The day gamers started thinking they were too good for games like Zoo Race (in which librarians are transformed into miniature animals and commanded by God himself to race, firing themselves out of cannons and strapping themselves to the back of rockets in the process) was the day videogames died.

    That sounds less Christian, more sacrelicious.

  21. Kirian says:

    I run equally hot and cold on Tim Rogers. Occasionally he writes well. Occasionally he writes terribly, so I stopped trying and discarded him with a backward glance. He is horribly post-modern (I think) and attempts to be gonzo/NGJ (at least the core sentiment) without the proviso that these must first and foremost have a quality to them that would allow them to exist without their movements. See also: Despatches by Herr, a work all journalists should read in my inexpert opinion.

    Unless I am missing the point, and it has been known to happen, Rogers needs some form of self or external editing for many of his pieces. Even the ones that are good could be great if they were more focused, instead of great energy dissipated over a wide area. Still, I liked this piece and a few more recent ones I ventured into, so perhaps I should try again and stop whinnying.

    However, Alex Kierkegaard annoys me no end. Can someone explain him to me?

  22. Martin says:

    JamesG wrote:

    Games have a language, a series of rules that experienced players pick up on.

    I agree but I don’t think this is acceptable as I find it lazy for a developer to assume that a player automatically “knows” that a barrel can be explosive (or that you should smash crates in order for them to drop loot, for that matter).

    The comparison to theatre is also lacking a bit as there is no other way for the actors to convey thoughts and inner monologues. Games can introduce rules and mechanics to the player without assuming that they’ve been gaming before.

  23. BrokenSymmetry says:

    I loved this Tim Rogers review of Cave Story. I’m now reading through all his reviews in ActionButton.net’s all-time top 25 games, and I’m finding them all to be pretty interesting to read, though time-consuming.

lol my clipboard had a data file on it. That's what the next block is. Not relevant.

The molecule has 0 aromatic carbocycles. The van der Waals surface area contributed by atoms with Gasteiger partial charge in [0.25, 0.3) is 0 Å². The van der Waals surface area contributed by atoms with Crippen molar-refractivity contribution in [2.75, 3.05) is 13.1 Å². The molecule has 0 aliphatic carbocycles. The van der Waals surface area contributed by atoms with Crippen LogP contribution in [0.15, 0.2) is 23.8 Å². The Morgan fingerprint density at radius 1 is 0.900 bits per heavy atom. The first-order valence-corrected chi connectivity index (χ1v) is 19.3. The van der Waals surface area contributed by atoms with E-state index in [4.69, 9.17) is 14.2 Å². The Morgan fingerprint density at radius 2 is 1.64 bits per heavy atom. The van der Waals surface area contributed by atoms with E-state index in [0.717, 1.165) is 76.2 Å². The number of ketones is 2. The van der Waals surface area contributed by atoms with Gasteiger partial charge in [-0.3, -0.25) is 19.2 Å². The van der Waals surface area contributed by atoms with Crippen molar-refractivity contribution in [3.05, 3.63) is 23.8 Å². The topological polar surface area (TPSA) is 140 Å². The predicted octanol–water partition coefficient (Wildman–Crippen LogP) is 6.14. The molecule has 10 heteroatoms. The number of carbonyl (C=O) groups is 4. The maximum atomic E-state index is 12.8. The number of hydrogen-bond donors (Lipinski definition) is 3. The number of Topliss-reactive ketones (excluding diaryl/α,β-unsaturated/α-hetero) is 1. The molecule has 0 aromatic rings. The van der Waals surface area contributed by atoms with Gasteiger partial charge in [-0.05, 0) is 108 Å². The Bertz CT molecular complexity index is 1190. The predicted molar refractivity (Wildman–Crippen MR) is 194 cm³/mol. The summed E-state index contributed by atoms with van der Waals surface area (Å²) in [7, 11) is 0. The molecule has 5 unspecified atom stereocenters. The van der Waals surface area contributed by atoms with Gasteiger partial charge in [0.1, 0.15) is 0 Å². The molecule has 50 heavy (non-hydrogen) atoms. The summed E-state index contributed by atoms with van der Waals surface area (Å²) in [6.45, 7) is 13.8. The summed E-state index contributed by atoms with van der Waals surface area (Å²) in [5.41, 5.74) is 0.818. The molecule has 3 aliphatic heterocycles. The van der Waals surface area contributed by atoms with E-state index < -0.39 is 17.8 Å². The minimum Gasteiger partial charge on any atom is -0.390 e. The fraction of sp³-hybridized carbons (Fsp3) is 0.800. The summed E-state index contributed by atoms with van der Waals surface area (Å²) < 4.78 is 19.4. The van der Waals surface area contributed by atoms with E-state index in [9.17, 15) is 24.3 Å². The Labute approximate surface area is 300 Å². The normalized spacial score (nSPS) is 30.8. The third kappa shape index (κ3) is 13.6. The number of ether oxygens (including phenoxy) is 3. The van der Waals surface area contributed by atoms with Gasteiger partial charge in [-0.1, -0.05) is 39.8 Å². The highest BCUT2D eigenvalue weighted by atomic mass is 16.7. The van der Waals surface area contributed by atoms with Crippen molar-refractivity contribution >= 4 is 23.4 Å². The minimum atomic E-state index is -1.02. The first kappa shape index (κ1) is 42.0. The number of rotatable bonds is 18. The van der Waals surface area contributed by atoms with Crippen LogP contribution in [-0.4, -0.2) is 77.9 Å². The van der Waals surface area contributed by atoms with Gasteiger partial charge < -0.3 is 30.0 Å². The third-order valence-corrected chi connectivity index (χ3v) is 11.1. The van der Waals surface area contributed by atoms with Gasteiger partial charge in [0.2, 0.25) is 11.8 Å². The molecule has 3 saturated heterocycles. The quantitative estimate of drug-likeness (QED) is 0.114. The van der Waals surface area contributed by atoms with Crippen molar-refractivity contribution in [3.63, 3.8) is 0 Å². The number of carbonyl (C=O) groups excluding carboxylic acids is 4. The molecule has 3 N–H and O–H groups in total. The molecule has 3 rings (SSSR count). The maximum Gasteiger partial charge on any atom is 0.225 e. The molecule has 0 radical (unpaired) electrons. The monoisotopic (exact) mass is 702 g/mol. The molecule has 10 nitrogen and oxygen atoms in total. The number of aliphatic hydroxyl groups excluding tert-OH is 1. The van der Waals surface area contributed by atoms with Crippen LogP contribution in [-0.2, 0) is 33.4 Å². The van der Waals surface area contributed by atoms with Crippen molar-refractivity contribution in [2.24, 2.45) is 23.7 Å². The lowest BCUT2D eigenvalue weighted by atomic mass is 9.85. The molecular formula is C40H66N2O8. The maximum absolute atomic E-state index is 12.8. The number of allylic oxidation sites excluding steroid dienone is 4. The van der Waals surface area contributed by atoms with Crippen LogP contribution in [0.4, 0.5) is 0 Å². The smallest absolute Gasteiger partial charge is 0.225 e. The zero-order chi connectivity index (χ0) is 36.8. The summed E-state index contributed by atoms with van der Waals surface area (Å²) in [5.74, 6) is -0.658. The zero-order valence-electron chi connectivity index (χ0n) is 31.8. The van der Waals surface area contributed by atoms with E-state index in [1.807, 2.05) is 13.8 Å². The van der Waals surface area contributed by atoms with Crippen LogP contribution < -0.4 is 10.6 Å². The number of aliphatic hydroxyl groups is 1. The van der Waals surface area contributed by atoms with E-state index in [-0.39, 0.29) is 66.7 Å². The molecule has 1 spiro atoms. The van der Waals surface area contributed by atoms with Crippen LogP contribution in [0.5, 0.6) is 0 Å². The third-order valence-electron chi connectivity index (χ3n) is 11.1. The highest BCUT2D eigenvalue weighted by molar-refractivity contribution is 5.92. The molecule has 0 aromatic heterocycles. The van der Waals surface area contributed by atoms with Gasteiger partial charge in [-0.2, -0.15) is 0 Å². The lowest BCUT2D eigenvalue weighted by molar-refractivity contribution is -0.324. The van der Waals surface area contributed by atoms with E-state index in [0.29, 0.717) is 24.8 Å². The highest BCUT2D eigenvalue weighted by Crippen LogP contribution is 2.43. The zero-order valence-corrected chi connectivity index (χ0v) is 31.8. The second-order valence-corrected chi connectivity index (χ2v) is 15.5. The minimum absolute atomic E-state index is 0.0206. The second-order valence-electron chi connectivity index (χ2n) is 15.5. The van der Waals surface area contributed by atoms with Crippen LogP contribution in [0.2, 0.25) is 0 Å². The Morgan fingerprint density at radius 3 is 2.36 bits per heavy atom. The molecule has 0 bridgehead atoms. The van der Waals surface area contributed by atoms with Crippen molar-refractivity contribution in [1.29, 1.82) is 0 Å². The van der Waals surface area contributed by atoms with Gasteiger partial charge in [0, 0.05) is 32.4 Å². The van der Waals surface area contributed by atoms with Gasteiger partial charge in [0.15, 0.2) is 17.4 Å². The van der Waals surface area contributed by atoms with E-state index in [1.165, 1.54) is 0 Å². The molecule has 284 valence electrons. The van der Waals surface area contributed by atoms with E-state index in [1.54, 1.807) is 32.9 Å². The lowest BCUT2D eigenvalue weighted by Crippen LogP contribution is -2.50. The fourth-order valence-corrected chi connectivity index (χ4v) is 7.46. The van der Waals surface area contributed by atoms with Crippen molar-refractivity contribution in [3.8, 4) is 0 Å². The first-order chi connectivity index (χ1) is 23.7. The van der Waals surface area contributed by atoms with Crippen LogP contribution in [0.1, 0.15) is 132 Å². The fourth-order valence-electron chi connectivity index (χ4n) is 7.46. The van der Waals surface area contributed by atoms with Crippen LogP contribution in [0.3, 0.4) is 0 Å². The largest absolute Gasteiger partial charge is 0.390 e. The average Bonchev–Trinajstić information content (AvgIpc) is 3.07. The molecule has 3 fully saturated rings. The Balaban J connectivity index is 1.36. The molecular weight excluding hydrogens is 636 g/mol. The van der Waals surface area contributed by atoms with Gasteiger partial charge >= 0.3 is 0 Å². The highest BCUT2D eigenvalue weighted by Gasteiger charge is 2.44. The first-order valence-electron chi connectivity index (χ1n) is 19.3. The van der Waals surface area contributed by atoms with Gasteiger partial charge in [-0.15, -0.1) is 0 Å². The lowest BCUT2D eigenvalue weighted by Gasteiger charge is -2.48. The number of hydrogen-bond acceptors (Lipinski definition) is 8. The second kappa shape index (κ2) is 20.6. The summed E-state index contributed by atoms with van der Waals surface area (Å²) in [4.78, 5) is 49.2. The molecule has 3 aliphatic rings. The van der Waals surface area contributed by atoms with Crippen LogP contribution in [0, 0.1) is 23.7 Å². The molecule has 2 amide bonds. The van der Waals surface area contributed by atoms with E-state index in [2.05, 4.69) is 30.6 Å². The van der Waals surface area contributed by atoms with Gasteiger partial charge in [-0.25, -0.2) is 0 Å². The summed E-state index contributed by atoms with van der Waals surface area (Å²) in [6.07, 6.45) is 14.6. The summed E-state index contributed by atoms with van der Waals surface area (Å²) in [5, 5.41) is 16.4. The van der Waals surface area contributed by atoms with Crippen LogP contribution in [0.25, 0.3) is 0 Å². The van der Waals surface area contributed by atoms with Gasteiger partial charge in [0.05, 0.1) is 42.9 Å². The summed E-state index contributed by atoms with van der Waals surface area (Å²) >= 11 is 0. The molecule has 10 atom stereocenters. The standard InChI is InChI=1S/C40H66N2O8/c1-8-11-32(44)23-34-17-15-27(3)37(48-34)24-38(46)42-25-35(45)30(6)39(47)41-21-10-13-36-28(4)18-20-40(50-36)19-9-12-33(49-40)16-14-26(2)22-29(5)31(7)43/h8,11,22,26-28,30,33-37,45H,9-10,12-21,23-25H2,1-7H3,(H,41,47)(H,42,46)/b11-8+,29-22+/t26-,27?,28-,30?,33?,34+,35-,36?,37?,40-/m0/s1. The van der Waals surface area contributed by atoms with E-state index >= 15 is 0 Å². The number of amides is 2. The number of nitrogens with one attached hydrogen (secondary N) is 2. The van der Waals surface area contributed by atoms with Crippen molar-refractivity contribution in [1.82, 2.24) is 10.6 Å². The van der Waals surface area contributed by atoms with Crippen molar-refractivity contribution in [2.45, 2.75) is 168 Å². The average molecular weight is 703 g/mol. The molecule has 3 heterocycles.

24. Jay says:

    Very interesting take on Gears of War.

  25. spd from Russia says:

    ah yeah, consoles are the problem! there are too many and each needs different approach. breaking up the market and forcing the developers to spend more if they go multiplatform

  26. Pidesco says:

    “Our goal when we set out to make BioShock was very clear. We wanted to get to the next level, moving beyond our suite of critically acclaimed games to make a blockbuster.”

    I bet that if System Shock 2 had been marketed in a similar way to Bioshock, it would have sold enough to be a blockbuster.

  27. Ginger Yellow says:

    I have to say, I’ve always felt the humans were the bad guys in Gears.

  28. Mo says:

    I’ve said this before, but it’s worth mentioning again: SS2 was not an accessible game by any means. Even if it had been marketed like Bioshock, it wouldn’t have picked up. Bioshock sold on hype, yes, but I suspect it also sold on word of mouth.

    SS2 wouldn’t have done the same. People would buy into the hype, sure, but upon playing the game, would realize that it has a rather counter-intuitive interface, and as a result, wouldn’t recommend it to a friend.

  29. Phil H says:

    I rented Mercenaries 2 this weekend(on the PS3 side), despite this nagging feeling that it should look better and occasionally really dumb AI, I’m having quite a fun time with it- blowing everything up, hijacking vehicles, and messing around with the goofy vehicle physics(try taking a motorcycle up and over a hill at top speed!). I have the feeling I’ll be adding it to my permanent library, but I’m undecided on which platform to get it for and just how much I’m willing to pay for it.

  30. terry says:

    I would’ve thought the Bioshock postmortem could at least contain an acknowledgement of the complete dog’s breakfast made of the last stages.

  31. brog says:

    Re: Gears of War.. it sounds like he thinks he’s really clever for having figured this out.

  32. Meat Circus says:

    Tim Rogers: full of sound and fury, signifying nothing.

    His writing resembles what I imagine would be the outcome of setting off a small explosive embedded in Kieron Gillen’s brain.

  33. Björn says:

    Unless I am missing the point, and it has been known to happen, Rogers needs some form of self or external editing for many of his pieces.

    You know what Rogers really needs? A fucking readable website, something that’s not white on black text with lack of line spacing. I had to override his stylesheet immediately to make it slightly more bearable. Perhaps I’m just getting old.

  34. KingMob says:

    Tim Rogers is too cool for readability, or editing.

    Seriously though, everyone should go play Cave Story right now if you’ve never played it.